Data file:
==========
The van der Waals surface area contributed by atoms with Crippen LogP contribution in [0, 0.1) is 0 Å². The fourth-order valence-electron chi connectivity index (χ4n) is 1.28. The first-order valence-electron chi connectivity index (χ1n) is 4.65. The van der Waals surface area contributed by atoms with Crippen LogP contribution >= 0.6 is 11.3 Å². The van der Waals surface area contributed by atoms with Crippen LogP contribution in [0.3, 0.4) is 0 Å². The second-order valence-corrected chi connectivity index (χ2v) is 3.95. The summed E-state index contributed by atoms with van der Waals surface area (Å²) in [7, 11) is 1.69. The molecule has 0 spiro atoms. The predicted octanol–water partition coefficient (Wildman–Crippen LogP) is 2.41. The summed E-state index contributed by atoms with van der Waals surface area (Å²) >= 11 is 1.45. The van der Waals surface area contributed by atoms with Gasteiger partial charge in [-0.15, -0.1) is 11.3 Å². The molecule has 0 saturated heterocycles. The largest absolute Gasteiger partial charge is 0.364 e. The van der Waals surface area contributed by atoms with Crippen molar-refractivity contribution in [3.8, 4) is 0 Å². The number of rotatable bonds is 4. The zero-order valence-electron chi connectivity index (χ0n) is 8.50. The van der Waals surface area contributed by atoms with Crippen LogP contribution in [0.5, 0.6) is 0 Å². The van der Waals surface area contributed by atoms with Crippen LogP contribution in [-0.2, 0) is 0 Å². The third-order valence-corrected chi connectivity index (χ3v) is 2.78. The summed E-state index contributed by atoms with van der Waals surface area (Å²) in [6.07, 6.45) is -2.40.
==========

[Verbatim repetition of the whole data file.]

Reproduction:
The van der Waals surface area contributed by atoms with Crippen LogP contribution in [0, 0.1) is 0 Å². The fourth-order valence-electron chi connectivity index (χ4n) is 1.28. The first-order valence-electron chi connectivity index (χ1n) is 4.65. The van der Waals surface area contributed by atoms with Crippen LogP contribution >= 0.6 is 11.3 Å². The van der Waals surface area contributed by atoms with Crippen LogP contribution in [0.3, 0.4) is 0 Å². The second-order valence-corrected chi connectivity index (χ2v) is 3.95. The summed E-state index contributed by atoms with van der Waals surface area (Å²) in [7, 11) is 1.69. The molecule has 0 spiro atoms. The predicted octanol–water partition coefficient (Wildman–Crippen LogP) is 2.41. The summed E-state index contributed by atoms with van der Waals surface area (Å²) >= 11 is 1.45. The van der Waals surface area contributed by atoms with Gasteiger partial charge in [-0.15, -0.1) is 11.3 Å². The molecule has 0 saturated heterocycles. The largest absolute Gasteiger partial charge is 0.364 e. The van der Waals surface area contributed by atoms with Crippen molar-refractivity contribution in [3.8, 4) is 0 Å². The number of rotatable bonds is 4. The zero-order valence-electron chi connectivity index (χ0n) is 8.50. The van der Waals surface area contributed by atoms with Crippen LogP contribution in [0.5, 0.6) is 0 Å². The van der Waals surface area contributed by atoms with Crippen LogP contribution in [-0.2, 0) is 0 Å². The third-order valence-corrected chi connectivity index (χ3v) is 2.78. The summed E-state index contributed by atoms with van der Waals surface area (Å²) in [6.07, 6.45) is -2.40.